# service network restart

Verify everything is working:
# less /proc/net/bonding/bond0
Output:

Bonding Mode: load balancing (round-robin)
MII Status: up
MII Polling Interval (ms): 0
Up Delay (ms): 0
Down Delay (ms): 0

Slave Interface: eth0
MII Status: up
Link Failure Count: 0
Permanent HW addr: 00:0c:29:c6:be:59

Slave Interface: eth1
MII Status: up
Link Failure Count: 0
Permanent HW addr: 00:0c:29:c6:be:63

List all interfaces:

# ifconfig
Output:
bond0 Link encap:Ethernet HWaddr 00:0C:29:C6:BE:59
inet addr:192.168.1.20 Bcast:192.168.1.255 Mask:255.255.255.0
inet6 addr: fe80::200:ff:fe00:0/64 Scope:Link
UP BROADCAST RUNNING MASTER MULTICAST MTU:1500 Metric:1
RX packets:2804 errors:0 dropped:0 overruns:0 frame:0
TX packets:1879 errors:0 dropped:0 overruns:0 carrier:0
collisions:0 txqueuelen:0
RX bytes:250825 (244.9 KiB) TX bytes:244683 (238.9 KiB)

eth0 Link encap:Ethernet HWaddr 00:0C:29:C6:BE:59
inet addr:192.168.1.20 Bcast:192.168.1.255 Mask:255.255.255.0
inet6 addr: fe80::20c:29ff:fec6:be59/64 Scope:Link
UP BROADCAST RUNNING SLAVE MULTICAST MTU:1500 Metric:1
RX packets:2809 errors:0 dropped:0 overruns:0 frame:0
TX packets:1390 errors:0 dropped:0 overruns:0 carrier:0
collisions:0 txqueuelen:1000
RX bytes:251161 (245.2 KiB) TX bytes:180289 (176.0 KiB)
Interrupt:11 Base address:0x1400

eth1 Link encap:Ethernet HWaddr 00:0C:29:C6:BE:59
inet addr:192.168.1.20 Bcast:192.168.1.255 Mask:255.255.255.0
inet6 addr: fe80::20c:29ff:fec6:be59/64 Scope:Link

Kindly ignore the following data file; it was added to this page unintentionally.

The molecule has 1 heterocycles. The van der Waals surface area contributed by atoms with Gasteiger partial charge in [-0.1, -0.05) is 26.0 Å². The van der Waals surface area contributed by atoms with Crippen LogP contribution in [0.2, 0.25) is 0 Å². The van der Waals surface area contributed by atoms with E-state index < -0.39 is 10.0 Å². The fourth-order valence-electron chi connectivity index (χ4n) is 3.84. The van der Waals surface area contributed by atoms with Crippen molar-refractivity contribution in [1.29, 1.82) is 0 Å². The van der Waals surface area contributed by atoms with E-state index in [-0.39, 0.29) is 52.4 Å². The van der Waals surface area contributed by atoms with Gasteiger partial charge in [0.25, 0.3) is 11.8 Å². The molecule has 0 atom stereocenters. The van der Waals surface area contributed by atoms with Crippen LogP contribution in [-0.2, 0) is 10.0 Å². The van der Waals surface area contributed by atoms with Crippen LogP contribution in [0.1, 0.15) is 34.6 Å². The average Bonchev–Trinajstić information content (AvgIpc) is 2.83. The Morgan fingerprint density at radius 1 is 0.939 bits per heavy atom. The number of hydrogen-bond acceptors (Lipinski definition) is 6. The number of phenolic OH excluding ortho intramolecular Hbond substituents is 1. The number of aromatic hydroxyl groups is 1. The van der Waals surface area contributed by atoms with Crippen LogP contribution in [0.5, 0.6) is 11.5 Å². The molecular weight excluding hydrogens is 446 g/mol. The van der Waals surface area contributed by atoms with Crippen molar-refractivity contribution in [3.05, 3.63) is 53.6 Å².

UP BROADCAST RUNNING SLAVE MULTICAST MTU:1500 Metric:1
RX packets:4 errors:0 dropped:0 overruns:0 frame:0
TX packets:502 errors:0 dropped:0 overruns:0 carrier:0
collisions:0 txqueuelen:1000
RX bytes:258 (258.0 b) TX bytes:66516 (64.9 KiB)
Interrupt:10 Base address:0x1480

Now you have bond multiple network interfaces into a single channel (NIC).

Courtesy : http://www.cyberciti.biz

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Upgrading perl 5.8.8 in C-Panel server

Published March 24, 2011 by Siva

The version of perl (v5.8.7) is too old. There are known problems that cannot be worked around with this version of perl. It is HIGHLY recommended that you upgrade to v5.8.8 or later. Any module install failures should be ignored until perl has been upgraded as some modules will not be able to install with this version of perl.

You can ensure that each installed module gets carried over to the updated Perl build with the use of the “autobundle” CPAN feature.

You can create a bundle of the currently installed modules by executing the following while logged in via SSH as root:

perl -MCPAN -e ‘autobundle’

Once completed, you should see the following output before getting returned to the shell:

‘Wrote bundle file /home/.cpan/Bundle/Snapshot_2007_08_16_00.pm’

Once you’ve made note of this file name, you can proceed with the update.